It is not very often that folks can be proud of being below-average – but when it comes to the number of children with traumatic brain injuries (TBI), being below-average is a good place to be. MedPage Today reports that in a recent study, published in JAMA Pediatrics, “The lifetime prevalence of traumatic brain injury (TBI) among children age <17 years was an estimated 2.5%, based on parents’ reports of healthcare professionals’ diagnoses.” In Mississippi, that number is less than half, at 1.2%.
The researchers admit that the numbers could be higher in other states simply because there are higher rates of private medical insurance in other states, which could skew the estimates. It is also possible that some children – here at home or in other places – simply didn’t get treatment for a TBI. The numbers, however, show that on average, our kids suffer fewer TBIs than kids in other states.
The study looked at the records of approximately 1.8 million children across the U.S. Per MedPage Today:
“The analysis also found that children with a lifetime history of TBI were more likely to have a variety of health and developmental conditions, compared with children without a history of TBI, including:
- Learning disorders: 21.4%
- Attention deficit-hyperactivity disorder: 20.5%
- Speech/language problems: 18.6%
- Developmental delay: 15.3%
- Bone, joint, or muscle problems: 14.2%
- Anxiety problems: 13.2%”
Common causes for brain injuries in children
Certain types of scenarios will pose the same TBI risks for kids and adults alike. Children, however, are most likely to sustain a brain injury because of:
- Falls. About half of all pediatric brain injuries are caused by falls. Children learning to walk can bang their heads against furniture or floors, and little children can trip over their own feet when they’re running. Falls from jungle gyms and playground equipment can also lead to serious injury.
- Being struck. If your child plays sports, like baseball or soccer, he or she could be hit in the head. Pulling toys down from a closet, or trying to reach something on a shelf at school, could also lead your child to be struck on the head.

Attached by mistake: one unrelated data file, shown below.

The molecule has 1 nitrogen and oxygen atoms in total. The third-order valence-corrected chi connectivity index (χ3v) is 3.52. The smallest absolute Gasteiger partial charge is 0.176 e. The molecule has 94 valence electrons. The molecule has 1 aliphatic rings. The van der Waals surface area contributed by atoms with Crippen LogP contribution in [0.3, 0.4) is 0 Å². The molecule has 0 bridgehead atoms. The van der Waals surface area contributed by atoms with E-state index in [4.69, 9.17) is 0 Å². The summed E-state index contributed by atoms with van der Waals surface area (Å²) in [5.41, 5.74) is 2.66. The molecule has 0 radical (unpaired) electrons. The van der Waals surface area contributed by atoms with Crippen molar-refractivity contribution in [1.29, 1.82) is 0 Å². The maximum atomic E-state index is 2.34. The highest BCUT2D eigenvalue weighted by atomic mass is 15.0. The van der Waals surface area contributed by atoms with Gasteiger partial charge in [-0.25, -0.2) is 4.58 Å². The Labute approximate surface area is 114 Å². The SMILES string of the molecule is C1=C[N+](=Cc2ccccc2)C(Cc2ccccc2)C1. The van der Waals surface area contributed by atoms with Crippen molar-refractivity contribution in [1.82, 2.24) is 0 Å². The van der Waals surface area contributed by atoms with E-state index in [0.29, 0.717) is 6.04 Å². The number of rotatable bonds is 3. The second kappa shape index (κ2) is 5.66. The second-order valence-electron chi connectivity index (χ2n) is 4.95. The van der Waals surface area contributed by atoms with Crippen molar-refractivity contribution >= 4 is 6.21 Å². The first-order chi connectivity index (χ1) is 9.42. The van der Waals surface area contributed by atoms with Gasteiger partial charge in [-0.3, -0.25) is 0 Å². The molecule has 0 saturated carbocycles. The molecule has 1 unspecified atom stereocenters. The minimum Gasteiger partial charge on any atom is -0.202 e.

- Car wrecks. Car accidents are particularly dangerous for children in Mississippi because we have some of the lowest rates of seat belt and child restraint use, which leads to some of the highest rates of fatal car accidents in the country. If your child is in the car, it is really important that he or she buckles up.
- Violence. Every year, child sustain brain injuries because of acts of violence by other kids, or by abusive parents or adults. This year has seen a number of stories about things like “shaken baby” syndrome, and other acts of violence committed against children.
Kids will be kids, and they’re going to get injured. But you can help your child avoid a catastrophic injury by instilling a few rules about their playtime. Make sure they wear helmets when they ride their bikes, scooters or skateboards. Make sure they use their seatbelts when they’re in the car, and that they look both ways before they cross a street. Teach them to ask for help reaching things on shelves, and show them how to properly use a step-stool or ladder, if they are of an age when it is appropriate to use one.
If your child does sustain a brain injury because of the negligence of someone else, you have options when it comes to protecting their futures. At Merkel & Cocke, P.A., our Mississippi brain injury lawyers can help you pursue those options. To schedule a free consultation with us in Jackson, Clarksdale or Oxford, please call 662-799-1633, or complete our contact form.